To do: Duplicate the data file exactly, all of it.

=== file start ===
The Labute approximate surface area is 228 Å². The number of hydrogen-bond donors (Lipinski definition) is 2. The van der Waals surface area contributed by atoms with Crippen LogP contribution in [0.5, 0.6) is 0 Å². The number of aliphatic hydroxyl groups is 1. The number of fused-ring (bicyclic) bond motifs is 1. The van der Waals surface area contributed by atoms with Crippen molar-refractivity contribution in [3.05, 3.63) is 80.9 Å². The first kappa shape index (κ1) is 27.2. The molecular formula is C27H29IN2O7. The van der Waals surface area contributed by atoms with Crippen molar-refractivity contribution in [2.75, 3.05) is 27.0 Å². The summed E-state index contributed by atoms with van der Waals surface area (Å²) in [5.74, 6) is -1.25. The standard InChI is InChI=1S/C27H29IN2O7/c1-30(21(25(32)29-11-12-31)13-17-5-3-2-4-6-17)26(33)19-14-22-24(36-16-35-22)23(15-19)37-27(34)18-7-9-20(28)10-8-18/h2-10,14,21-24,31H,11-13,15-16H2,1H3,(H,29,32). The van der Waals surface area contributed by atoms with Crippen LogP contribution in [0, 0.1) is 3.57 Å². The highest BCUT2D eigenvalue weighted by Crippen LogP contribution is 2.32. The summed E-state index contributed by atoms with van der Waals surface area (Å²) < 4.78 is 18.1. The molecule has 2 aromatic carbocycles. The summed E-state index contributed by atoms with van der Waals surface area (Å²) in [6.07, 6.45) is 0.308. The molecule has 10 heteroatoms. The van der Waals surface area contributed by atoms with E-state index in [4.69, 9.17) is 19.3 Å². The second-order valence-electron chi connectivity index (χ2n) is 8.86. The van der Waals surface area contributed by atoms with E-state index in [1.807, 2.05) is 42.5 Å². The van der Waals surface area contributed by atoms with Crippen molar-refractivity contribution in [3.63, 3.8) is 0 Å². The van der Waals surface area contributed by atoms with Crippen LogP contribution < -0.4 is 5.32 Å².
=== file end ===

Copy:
The Labute approximate surface area is 228 Å². The number of hydrogen-bond donors (Lipinski definition) is 2. The van der Waals surface area contributed by atoms with Crippen LogP contribution in [0.5, 0.6) is 0 Å². The number of aliphatic hydroxyl groups is 1. The number of fused-ring (bicyclic) bond motifs is 1. The van der Waals surface area contributed by atoms with Crippen molar-refractivity contribution in [3.05, 3.63) is 80.9 Å². The first kappa shape index (κ1) is 27.2. The molecular formula is C27H29IN2O7. The van der Waals surface area contributed by atoms with Crippen molar-refractivity contribution in [2.75, 3.05) is 27.0 Å². The summed E-state index contributed by atoms with van der Waals surface area (Å²) in [5.74, 6) is -1.25. The standard InChI is InChI=1S/C27H29IN2O7/c1-30(21(25(32)29-11-12-31)13-17-5-3-2-4-6-17)26(33)19-14-22-24(36-16-35-22)23(15-19)37-27(34)18-7-9-20(28)10-8-18/h2-10,14,21-24,31H,11-13,15-16H2,1H3,(H,29,32). The van der Waals surface area contributed by atoms with Crippen LogP contribution in [0, 0.1) is 3.57 Å². The highest BCUT2D eigenvalue weighted by Crippen LogP contribution is 2.32. The summed E-state index contributed by atoms with van der Waals surface area (Å²) < 4.78 is 18.1. The molecule has 2 aromatic carbocycles. The summed E-state index contributed by atoms with van der Waals surface area (Å²) in [6.07, 6.45) is 0.308. The molecule has 10 heteroatoms. The van der Waals surface area contributed by atoms with E-state index in [4.69, 9.17) is 19.3 Å². The second-order valence-electron chi connectivity index (χ2n) is 8.86. The van der Waals surface area contributed by atoms with E-state index in [1.807, 2.05) is 42.5 Å². The van der Waals surface area contributed by atoms with Crippen molar-refractivity contribution in [3.63, 3.8) is 0 Å². The van der Waals surface area contributed by atoms with Crippen LogP contribution < -0.4 is 5.32 Å².